Tesla has always been known for its highly safe vehicles. And even though their cars come with their fair share of bugs or disputes as I might say, they are still one of the safest in the Industry. And most recently, the company’s Tesla Model Y vehicle received a 5-star rating in the NHTSA crash test. This a great news for users as well as the company as their vehicle just aced the most important safety test of the US.
Tesla Model Y NHTSA test
Like its other vehicles, the Model Y also aced the safety test. The National Highway Traffic Safety Administration tested the long-range model with dual motors from the company. But Tesla assures that the results will stay consistent for other models too. The car’s design and the side structure allow for minimal impact on the passengers on a crash. Additionally, the low center of gravity of the car reduces the roll-over risk by a huge margin. In fact, the vehicle has the lowest roll-over risk in any SUV ever. The car has been based on Model 3, so it is bound to perform well, seeing how good the other one did.
Tesla Model Y been designed to keep the safety of passengers the 1st priority. Since it is an SUV, the car has several zones in the car that help in distributing the force if any crash happens. It has one of the best crash energy management in the industry. Apart from the hardware and design side of things, Tesla has also focused on software to make the car as safe as possible. Some of these include forward collision warning, blindspot management, automatic emergency braking, and more. The car also makes sure that the drivers are active when the car is on the road.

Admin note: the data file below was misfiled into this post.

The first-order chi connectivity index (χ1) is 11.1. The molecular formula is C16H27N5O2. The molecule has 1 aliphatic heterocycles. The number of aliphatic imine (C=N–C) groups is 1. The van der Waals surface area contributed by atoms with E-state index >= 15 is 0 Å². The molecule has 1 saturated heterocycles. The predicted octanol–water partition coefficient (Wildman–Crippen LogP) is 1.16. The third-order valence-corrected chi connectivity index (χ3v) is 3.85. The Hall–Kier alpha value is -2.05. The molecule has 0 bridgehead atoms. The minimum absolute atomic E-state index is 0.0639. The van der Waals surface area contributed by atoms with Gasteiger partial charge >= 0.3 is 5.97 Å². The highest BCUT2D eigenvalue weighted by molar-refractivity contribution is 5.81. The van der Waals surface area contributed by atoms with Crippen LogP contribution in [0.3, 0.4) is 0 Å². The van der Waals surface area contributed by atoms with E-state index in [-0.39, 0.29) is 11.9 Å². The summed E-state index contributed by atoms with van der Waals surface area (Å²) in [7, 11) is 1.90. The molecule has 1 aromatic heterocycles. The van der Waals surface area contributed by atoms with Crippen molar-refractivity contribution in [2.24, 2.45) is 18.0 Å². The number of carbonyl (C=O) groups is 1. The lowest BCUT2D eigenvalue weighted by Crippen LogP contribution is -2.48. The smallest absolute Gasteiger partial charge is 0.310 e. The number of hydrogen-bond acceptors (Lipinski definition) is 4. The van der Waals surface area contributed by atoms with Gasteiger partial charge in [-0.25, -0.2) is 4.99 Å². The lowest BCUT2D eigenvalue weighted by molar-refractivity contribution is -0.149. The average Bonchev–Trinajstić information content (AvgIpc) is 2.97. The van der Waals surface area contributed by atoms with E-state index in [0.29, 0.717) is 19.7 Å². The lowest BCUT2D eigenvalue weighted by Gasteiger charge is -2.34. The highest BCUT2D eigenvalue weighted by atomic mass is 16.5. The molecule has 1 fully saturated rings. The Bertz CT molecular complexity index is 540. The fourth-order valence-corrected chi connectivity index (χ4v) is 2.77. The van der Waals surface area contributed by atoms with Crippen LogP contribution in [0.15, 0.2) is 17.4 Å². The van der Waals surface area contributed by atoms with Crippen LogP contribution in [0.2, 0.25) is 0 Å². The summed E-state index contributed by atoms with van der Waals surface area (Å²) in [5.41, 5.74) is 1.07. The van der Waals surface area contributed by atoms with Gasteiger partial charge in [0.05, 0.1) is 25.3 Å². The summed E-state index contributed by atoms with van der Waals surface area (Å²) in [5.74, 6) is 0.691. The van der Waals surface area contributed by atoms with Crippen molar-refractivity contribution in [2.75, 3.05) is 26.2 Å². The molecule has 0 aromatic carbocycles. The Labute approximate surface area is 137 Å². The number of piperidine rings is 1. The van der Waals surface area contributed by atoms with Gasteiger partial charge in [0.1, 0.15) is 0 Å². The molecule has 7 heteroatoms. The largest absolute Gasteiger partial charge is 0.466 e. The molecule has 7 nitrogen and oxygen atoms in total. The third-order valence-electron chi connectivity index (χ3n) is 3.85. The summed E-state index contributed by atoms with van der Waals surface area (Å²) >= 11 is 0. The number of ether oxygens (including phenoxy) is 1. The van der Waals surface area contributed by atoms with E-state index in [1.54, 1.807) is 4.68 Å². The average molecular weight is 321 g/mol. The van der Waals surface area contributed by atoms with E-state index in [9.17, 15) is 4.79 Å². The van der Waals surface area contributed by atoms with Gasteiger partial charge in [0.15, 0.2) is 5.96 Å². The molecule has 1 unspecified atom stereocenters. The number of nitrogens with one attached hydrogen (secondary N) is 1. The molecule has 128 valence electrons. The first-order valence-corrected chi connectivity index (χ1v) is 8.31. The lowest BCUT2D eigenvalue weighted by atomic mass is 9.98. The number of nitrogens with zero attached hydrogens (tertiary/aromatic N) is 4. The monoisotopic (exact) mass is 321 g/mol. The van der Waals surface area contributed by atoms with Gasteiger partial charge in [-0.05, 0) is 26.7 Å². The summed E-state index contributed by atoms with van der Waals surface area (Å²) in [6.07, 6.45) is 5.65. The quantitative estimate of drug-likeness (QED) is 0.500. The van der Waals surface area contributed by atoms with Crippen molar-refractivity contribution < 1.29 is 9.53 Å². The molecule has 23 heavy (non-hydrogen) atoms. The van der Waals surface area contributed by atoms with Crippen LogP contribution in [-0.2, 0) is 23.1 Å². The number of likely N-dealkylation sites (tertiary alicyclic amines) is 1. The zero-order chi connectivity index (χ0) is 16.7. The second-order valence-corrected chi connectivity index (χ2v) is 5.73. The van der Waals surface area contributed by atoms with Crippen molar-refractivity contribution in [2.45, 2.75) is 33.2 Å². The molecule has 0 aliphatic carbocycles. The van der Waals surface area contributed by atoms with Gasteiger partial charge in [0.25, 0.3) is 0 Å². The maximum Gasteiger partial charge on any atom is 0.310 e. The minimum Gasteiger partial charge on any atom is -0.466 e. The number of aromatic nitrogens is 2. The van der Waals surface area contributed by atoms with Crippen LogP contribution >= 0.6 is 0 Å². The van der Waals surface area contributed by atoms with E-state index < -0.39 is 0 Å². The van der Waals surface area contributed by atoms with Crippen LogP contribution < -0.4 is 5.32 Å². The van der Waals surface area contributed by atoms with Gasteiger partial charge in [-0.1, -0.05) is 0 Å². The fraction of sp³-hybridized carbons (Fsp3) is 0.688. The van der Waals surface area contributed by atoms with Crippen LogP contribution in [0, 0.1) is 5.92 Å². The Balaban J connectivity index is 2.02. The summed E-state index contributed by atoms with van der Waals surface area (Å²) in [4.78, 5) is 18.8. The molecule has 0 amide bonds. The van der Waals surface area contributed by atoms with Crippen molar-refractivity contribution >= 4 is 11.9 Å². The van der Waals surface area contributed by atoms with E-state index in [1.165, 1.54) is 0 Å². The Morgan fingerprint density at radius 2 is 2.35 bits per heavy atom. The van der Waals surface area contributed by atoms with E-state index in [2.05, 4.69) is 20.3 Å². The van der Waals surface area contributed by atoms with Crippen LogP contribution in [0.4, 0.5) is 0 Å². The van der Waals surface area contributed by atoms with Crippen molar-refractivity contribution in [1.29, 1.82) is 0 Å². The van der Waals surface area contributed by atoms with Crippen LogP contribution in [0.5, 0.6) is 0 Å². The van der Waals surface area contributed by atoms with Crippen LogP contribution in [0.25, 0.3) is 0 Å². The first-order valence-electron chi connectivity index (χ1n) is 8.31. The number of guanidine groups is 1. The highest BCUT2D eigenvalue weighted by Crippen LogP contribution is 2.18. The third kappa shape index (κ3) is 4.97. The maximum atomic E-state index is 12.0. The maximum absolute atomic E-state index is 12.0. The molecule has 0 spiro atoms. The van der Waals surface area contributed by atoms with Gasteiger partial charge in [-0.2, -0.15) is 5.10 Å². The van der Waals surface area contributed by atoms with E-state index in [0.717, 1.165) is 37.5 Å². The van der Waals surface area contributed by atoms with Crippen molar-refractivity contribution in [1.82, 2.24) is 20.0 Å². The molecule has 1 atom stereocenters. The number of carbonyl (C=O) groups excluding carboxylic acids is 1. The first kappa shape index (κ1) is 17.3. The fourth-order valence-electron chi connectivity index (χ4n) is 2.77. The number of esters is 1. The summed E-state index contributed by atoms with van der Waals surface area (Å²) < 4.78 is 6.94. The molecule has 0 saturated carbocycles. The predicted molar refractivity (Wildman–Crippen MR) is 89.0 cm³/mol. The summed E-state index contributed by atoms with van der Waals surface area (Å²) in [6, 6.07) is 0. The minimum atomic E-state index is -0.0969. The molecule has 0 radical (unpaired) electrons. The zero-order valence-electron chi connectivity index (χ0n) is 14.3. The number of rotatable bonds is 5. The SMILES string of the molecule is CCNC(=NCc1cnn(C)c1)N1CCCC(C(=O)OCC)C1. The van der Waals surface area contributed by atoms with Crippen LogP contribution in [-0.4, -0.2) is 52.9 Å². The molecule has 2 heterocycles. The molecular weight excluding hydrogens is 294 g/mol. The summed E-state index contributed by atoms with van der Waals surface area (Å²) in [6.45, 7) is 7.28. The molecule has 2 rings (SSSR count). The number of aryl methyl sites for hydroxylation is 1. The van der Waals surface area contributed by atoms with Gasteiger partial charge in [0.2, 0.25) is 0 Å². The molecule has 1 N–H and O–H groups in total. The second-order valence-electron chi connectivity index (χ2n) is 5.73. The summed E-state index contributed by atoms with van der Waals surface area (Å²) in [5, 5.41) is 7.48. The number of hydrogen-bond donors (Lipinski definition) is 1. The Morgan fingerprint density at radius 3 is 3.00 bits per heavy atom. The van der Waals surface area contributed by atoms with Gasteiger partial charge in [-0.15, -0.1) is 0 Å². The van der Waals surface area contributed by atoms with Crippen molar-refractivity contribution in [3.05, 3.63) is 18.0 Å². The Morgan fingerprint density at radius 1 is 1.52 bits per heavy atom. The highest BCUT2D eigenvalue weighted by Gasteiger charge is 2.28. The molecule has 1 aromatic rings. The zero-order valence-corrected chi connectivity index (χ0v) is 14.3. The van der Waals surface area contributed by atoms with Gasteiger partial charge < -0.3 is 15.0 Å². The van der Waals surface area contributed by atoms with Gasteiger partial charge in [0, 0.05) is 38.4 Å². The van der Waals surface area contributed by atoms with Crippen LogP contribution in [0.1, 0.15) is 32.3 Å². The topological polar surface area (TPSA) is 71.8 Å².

Recent problems with Tesla
Just a few days back, 1,58,000 units of Tesla vehicles were recalled in the US over a safety issue. The model of the vehicles was Model S and X manufactured between 2012-18 and 2016-18, respectively. According to the investigators, the issue was regarding the media panel of the cars. The failure of the media controls resulted in the loss of access to the car’s rear camera. It also resulted in the autopilot system’s failure, a problem in the windshield defogging system, driver sensing units, and more.
The US regulators have asked the company to provide an explanation for the entire fiasco by 27th Jan 2021. And it has also asked Tesla to provide a solution to the owners of the defective vehicles. And even though the company is not bound to do so, they should.
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